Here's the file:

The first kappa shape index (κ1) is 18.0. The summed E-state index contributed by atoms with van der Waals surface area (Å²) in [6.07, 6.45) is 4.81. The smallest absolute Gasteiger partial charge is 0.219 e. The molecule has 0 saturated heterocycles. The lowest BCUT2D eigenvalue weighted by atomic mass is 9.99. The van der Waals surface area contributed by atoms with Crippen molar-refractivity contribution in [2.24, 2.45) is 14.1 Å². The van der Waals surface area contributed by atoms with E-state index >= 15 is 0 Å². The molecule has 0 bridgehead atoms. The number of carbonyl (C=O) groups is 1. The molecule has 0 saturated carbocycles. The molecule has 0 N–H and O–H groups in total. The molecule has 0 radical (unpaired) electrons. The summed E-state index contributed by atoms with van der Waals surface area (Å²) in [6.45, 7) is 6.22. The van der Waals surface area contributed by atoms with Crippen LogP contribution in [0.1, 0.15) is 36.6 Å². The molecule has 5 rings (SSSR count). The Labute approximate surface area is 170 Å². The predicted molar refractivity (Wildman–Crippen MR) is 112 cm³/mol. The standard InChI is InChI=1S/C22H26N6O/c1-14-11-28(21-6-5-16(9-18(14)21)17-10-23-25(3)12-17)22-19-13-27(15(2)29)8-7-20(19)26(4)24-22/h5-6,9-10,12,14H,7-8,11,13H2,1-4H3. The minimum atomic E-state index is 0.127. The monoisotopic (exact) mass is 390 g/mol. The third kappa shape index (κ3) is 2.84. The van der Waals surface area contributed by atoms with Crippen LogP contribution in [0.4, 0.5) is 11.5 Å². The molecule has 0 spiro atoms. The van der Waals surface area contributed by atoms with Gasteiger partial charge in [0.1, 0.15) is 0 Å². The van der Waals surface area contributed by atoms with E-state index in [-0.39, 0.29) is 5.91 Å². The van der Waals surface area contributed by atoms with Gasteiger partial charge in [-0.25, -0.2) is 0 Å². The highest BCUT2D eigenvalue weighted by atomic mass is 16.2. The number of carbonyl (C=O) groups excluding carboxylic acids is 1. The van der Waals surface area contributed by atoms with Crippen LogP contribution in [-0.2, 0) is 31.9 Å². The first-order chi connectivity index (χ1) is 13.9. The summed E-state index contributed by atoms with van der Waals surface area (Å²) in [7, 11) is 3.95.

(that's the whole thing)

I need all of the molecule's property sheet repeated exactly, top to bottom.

The first kappa shape index (κ1) is 18.0. The summed E-state index contributed by atoms with van der Waals surface area (Å²) in [6.07, 6.45) is 4.81. The smallest absolute Gasteiger partial charge is 0.219 e. The molecule has 0 saturated heterocycles. The lowest BCUT2D eigenvalue weighted by atomic mass is 9.99. The van der Waals surface area contributed by atoms with Crippen molar-refractivity contribution in [2.24, 2.45) is 14.1 Å². The van der Waals surface area contributed by atoms with E-state index >= 15 is 0 Å². The molecule has 0 bridgehead atoms. The number of carbonyl (C=O) groups is 1. The molecule has 0 saturated carbocycles. The molecule has 0 N–H and O–H groups in total. The molecule has 0 radical (unpaired) electrons. The summed E-state index contributed by atoms with van der Waals surface area (Å²) in [6.45, 7) is 6.22. The van der Waals surface area contributed by atoms with Crippen LogP contribution in [0.1, 0.15) is 36.6 Å². The molecule has 5 rings (SSSR count). The Labute approximate surface area is 170 Å². The predicted molar refractivity (Wildman–Crippen MR) is 112 cm³/mol. The standard InChI is InChI=1S/C22H26N6O/c1-14-11-28(21-6-5-16(9-18(14)21)17-10-23-25(3)12-17)22-19-13-27(15(2)29)8-7-20(19)26(4)24-22/h5-6,9-10,12,14H,7-8,11,13H2,1-4H3. The minimum atomic E-state index is 0.127. The monoisotopic (exact) mass is 390 g/mol. The third kappa shape index (κ3) is 2.84. The van der Waals surface area contributed by atoms with Crippen LogP contribution in [0.4, 0.5) is 11.5 Å². The molecule has 0 spiro atoms. The van der Waals surface area contributed by atoms with Gasteiger partial charge in [0.1, 0.15) is 0 Å². The van der Waals surface area contributed by atoms with E-state index in [-0.39, 0.29) is 5.91 Å². The van der Waals surface area contributed by atoms with Gasteiger partial charge in [-0.25, -0.2) is 0 Å². The highest BCUT2D eigenvalue weighted by atomic mass is 16.2. The number of carbonyl (C=O) groups excluding carboxylic acids is 1. The van der Waals surface area contributed by atoms with Crippen LogP contribution in [-0.2, 0) is 31.9 Å². The first-order chi connectivity index (χ1) is 13.9. The summed E-state index contributed by atoms with van der Waals surface area (Å²) in [7, 11) is 3.95.